For many immigrants who migrate to the United States, the American dream is not a white picket fence, 2.5 children and a dog. It is a top-notch education for their children. Period. The right education can lead to the original American dream — a degree in medicine can get you your choice of picket fence — therefore, their kids must stick with academics.
But, like my Guyanese parents and many other immigrant families have found, American primary and secondary schools did not seem to do enough to make this dream a reality.
That’s why it was of no surprise to me when I read Tomi Obaro’s Style story on local African parents who sent their children back to their homeland for schooling (with a plan for their kids to return once it was time to hit the big leagues: college). For thousands of dollars in airfare and tuition, their kids can go to school at a place where talking back is a crime and spanking is the suitable punishment. Fighting is unheard of because kids who get violent get put out. Play time is earned and not expected. It’s reading, writing and arithmetic. All. Day. Long.
But spending thousands of dollars is not always in the budget. I know it wasn’t for my family and for many of my first-generation American friends. My parents turned to Plan B. They brought Guyana to us.
At home, which I also thought of as Dad’s School, more was expected of me. Take Saturday morning, for example. In the ’90s, I wanted to do nothing more on my day off than watch “Saved by the Bell” and “California Dreams.” Maybe play with my Barbies. My dad had other plans.
“Delece, ‘It’s Academic’ is on,” he would say. As early as I could remember, I had to watch this game show and push myself to remember what X equals and who was the president of Spain in 1878. Sometimes I would pretend I was asleep or avoid going into any room in the house where there was a TV to avoid having to watch Mac McGarry.
But avoiding Dad meant possibly running into Mom. I don’t think there was another third-grader in my class who knew as much about Endust and Glass Plus as I did. Our house didn’t clean itself, and from an early age my brother and I had to learn the ropes.
When it came time for summer break, and many days of my brother and I watching ourselves at home while my parents worked, Dad’s School went into full effect. In June, my family went to a local store where my father selected a number of workbooks. One reading comprehension book for me, and one for my brother. We also had math books and were sometimes required to read the paper. My dad gave the assignments before going to work and checked them when he came home. My mom, who saw early on the value of knowing your way around a computer, left us with typing lessons to complete and academic computer games to play.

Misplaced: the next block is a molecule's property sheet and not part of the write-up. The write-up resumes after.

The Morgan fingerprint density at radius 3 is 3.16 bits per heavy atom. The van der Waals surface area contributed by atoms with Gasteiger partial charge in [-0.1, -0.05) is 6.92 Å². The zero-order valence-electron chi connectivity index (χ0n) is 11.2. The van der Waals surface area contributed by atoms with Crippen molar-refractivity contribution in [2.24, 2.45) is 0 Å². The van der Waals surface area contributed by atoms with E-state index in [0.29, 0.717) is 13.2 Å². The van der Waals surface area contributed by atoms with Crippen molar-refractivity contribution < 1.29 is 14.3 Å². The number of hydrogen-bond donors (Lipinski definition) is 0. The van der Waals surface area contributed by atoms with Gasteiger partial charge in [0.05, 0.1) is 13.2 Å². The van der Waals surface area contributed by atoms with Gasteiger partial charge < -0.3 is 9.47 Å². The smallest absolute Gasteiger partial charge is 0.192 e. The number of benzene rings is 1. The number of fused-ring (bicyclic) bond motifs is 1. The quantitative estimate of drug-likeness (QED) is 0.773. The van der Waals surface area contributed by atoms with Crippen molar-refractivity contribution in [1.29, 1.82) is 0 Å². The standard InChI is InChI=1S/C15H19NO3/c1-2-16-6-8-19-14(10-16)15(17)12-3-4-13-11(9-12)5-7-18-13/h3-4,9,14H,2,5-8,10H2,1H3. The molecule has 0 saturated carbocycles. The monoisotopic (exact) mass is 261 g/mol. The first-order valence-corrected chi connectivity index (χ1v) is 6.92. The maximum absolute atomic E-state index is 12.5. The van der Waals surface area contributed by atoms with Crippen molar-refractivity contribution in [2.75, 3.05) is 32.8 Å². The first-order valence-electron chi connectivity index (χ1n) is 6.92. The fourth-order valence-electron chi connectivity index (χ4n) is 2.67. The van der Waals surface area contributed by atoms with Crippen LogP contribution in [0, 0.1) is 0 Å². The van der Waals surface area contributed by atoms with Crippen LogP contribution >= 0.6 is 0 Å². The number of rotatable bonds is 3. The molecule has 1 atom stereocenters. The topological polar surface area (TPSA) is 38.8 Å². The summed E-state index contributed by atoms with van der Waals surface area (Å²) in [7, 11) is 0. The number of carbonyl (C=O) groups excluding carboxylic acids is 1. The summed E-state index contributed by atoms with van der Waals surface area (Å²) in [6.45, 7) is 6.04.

No child of theirs would have their brain turn to mush for three months. This workload was in addition to our schools’ required reading.
Our additional schooling was also coupled with lessons in obedience and manners. They weren’t afraid to use physical force if I stepped out of line. And when making a phone call, I was never allowed to say, “Hi. May I speak with . . .” It was always, “Good morning/afternoon/evening. May I speak with . . .” These were lessons I never learned in school.
It’s been about 14 years since I completed my parents’ summer “schooling.” I never thought I would say this, but I don’t regret any of it. Yes, at times it was hard, especially when my American friends could dedicate whole summers to hide-and-go-seek. But it fostered a work ethic in me that helped me get through undergrad, grad school and now my career. And when I read statistics about the number of African Americans who are unable to complete school, don’t have the opportunity to get an education or don’t have parents who care enough to hold their hands as they walk on the path to success, I realize that I didn’t really have it that bad.
Thanks, Mom and Dad. I have the city version of a white picket fence and am working on fulfilling the rest of the dream.
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